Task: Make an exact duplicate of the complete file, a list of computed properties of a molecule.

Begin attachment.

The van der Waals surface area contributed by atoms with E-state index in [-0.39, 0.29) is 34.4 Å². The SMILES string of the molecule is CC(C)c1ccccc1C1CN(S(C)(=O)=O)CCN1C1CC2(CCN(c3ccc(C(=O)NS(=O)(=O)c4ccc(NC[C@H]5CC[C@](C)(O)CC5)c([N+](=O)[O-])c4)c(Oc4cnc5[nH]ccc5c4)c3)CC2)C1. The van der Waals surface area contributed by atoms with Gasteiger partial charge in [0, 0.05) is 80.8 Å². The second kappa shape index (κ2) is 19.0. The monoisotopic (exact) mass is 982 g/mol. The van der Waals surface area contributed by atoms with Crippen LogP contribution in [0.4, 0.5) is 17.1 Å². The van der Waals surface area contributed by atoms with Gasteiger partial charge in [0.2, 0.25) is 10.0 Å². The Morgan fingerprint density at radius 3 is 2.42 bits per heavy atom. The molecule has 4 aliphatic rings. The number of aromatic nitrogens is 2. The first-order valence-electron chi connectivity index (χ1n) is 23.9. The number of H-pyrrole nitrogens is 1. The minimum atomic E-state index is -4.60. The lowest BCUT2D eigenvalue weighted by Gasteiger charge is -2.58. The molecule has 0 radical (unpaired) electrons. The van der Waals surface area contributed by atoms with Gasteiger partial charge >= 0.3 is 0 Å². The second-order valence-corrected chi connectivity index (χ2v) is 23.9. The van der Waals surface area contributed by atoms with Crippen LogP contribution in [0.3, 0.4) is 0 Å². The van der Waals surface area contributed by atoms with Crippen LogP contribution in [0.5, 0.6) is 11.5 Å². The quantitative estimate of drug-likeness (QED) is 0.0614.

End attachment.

The van der Waals surface area contributed by atoms with E-state index in [-0.39, 0.29) is 34.4 Å². The SMILES string of the molecule is CC(C)c1ccccc1C1CN(S(C)(=O)=O)CCN1C1CC2(CCN(c3ccc(C(=O)NS(=O)(=O)c4ccc(NC[C@H]5CC[C@](C)(O)CC5)c([N+](=O)[O-])c4)c(Oc4cnc5[nH]ccc5c4)c3)CC2)C1. The van der Waals surface area contributed by atoms with Gasteiger partial charge in [0, 0.05) is 80.8 Å². The second kappa shape index (κ2) is 19.0. The monoisotopic (exact) mass is 982 g/mol. The van der Waals surface area contributed by atoms with Crippen LogP contribution in [0.4, 0.5) is 17.1 Å². The van der Waals surface area contributed by atoms with Gasteiger partial charge in [0.2, 0.25) is 10.0 Å². The Morgan fingerprint density at radius 3 is 2.42 bits per heavy atom. The molecule has 4 aliphatic rings. The number of aromatic nitrogens is 2. The first-order valence-electron chi connectivity index (χ1n) is 23.9. The number of H-pyrrole nitrogens is 1. The minimum atomic E-state index is -4.60. The lowest BCUT2D eigenvalue weighted by Gasteiger charge is -2.58. The molecule has 0 radical (unpaired) electrons. The van der Waals surface area contributed by atoms with Gasteiger partial charge >= 0.3 is 0 Å². The second-order valence-corrected chi connectivity index (χ2v) is 23.9. The van der Waals surface area contributed by atoms with Crippen LogP contribution in [0.3, 0.4) is 0 Å². The van der Waals surface area contributed by atoms with Crippen LogP contribution in [0.5, 0.6) is 11.5 Å². The quantitative estimate of drug-likeness (QED) is 0.0614.